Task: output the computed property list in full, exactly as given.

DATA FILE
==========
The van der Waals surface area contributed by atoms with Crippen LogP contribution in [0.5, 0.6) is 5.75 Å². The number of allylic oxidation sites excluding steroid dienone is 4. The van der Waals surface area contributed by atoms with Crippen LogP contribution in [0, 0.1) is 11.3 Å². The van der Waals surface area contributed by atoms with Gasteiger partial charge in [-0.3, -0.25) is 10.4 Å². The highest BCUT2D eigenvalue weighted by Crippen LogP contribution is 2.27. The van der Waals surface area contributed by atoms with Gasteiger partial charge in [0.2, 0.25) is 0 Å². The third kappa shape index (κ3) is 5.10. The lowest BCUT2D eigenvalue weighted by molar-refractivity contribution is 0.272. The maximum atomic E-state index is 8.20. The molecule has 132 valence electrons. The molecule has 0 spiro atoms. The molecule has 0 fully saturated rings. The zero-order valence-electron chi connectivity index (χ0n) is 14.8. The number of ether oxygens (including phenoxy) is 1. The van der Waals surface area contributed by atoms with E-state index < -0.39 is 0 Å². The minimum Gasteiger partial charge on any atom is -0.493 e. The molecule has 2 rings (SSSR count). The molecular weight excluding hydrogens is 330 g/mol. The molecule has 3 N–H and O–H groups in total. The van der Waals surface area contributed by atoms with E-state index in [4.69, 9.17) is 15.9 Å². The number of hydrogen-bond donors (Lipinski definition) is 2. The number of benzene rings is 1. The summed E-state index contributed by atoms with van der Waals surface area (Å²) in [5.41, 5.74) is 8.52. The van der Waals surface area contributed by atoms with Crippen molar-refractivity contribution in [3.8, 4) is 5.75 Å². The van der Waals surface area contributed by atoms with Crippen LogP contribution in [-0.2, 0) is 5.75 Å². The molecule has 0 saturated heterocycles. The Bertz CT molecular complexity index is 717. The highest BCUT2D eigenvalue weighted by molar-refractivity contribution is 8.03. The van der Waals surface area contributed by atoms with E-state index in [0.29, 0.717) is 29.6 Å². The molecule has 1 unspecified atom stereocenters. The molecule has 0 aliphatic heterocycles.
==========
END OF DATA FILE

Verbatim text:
The van der Waals surface area contributed by atoms with Crippen LogP contribution in [0.5, 0.6) is 5.75 Å². The number of allylic oxidation sites excluding steroid dienone is 4. The van der Waals surface area contributed by atoms with Crippen LogP contribution in [0, 0.1) is 11.3 Å². The van der Waals surface area contributed by atoms with Gasteiger partial charge in [-0.3, -0.25) is 10.4 Å². The highest BCUT2D eigenvalue weighted by Crippen LogP contribution is 2.27. The van der Waals surface area contributed by atoms with Gasteiger partial charge in [0.2, 0.25) is 0 Å². The third kappa shape index (κ3) is 5.10. The lowest BCUT2D eigenvalue weighted by molar-refractivity contribution is 0.272. The maximum atomic E-state index is 8.20. The molecule has 132 valence electrons. The molecule has 0 spiro atoms. The molecule has 0 fully saturated rings. The zero-order valence-electron chi connectivity index (χ0n) is 14.8. The number of ether oxygens (including phenoxy) is 1. The van der Waals surface area contributed by atoms with E-state index < -0.39 is 0 Å². The minimum Gasteiger partial charge on any atom is -0.493 e. The molecule has 2 rings (SSSR count). The molecular weight excluding hydrogens is 330 g/mol. The molecule has 3 N–H and O–H groups in total. The van der Waals surface area contributed by atoms with E-state index in [4.69, 9.17) is 15.9 Å². The number of hydrogen-bond donors (Lipinski definition) is 2. The number of benzene rings is 1. The summed E-state index contributed by atoms with van der Waals surface area (Å²) in [5.41, 5.74) is 8.52. The van der Waals surface area contributed by atoms with Crippen molar-refractivity contribution in [3.8, 4) is 5.75 Å². The van der Waals surface area contributed by atoms with Crippen LogP contribution in [-0.2, 0) is 5.75 Å². The molecule has 0 saturated heterocycles. The Bertz CT molecular complexity index is 717. The highest BCUT2D eigenvalue weighted by molar-refractivity contribution is 8.03. The van der Waals surface area contributed by atoms with E-state index in [0.29, 0.717) is 29.6 Å². The molecule has 1 unspecified atom stereocenters. The molecule has 0 aliphatic heterocycles.